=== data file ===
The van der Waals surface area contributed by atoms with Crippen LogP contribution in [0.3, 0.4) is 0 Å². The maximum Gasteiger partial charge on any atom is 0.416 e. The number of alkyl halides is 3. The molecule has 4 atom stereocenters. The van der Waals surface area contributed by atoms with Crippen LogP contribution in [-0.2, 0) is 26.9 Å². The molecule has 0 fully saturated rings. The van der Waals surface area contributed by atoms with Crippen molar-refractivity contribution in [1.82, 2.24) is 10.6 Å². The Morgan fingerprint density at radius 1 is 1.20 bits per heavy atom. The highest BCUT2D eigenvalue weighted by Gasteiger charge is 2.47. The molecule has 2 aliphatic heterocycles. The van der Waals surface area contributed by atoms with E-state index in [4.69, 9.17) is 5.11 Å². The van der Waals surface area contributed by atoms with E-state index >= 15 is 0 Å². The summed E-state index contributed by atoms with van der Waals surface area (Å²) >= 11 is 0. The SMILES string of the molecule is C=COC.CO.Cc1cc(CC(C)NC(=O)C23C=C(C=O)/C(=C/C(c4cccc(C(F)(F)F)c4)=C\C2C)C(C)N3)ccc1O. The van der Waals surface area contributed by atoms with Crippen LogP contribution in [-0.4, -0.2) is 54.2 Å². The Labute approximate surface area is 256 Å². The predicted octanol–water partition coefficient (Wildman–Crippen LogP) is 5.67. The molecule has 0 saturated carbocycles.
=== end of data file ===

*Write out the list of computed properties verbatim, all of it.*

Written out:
The van der Waals surface area contributed by atoms with Crippen LogP contribution in [0.3, 0.4) is 0 Å². The maximum Gasteiger partial charge on any atom is 0.416 e. The number of alkyl halides is 3. The molecule has 4 atom stereocenters. The van der Waals surface area contributed by atoms with Crippen LogP contribution in [-0.2, 0) is 26.9 Å². The molecule has 0 fully saturated rings. The van der Waals surface area contributed by atoms with Crippen molar-refractivity contribution in [1.82, 2.24) is 10.6 Å². The Morgan fingerprint density at radius 1 is 1.20 bits per heavy atom. The highest BCUT2D eigenvalue weighted by Gasteiger charge is 2.47. The molecule has 2 aliphatic heterocycles. The van der Waals surface area contributed by atoms with E-state index in [4.69, 9.17) is 5.11 Å². The van der Waals surface area contributed by atoms with E-state index >= 15 is 0 Å². The summed E-state index contributed by atoms with van der Waals surface area (Å²) >= 11 is 0. The SMILES string of the molecule is C=COC.CO.Cc1cc(CC(C)NC(=O)C23C=C(C=O)/C(=C/C(c4cccc(C(F)(F)F)c4)=C\C2C)C(C)N3)ccc1O. The van der Waals surface area contributed by atoms with Crippen LogP contribution in [-0.4, -0.2) is 54.2 Å². The Labute approximate surface area is 256 Å². The predicted octanol–water partition coefficient (Wildman–Crippen LogP) is 5.67. The molecule has 0 saturated carbocycles.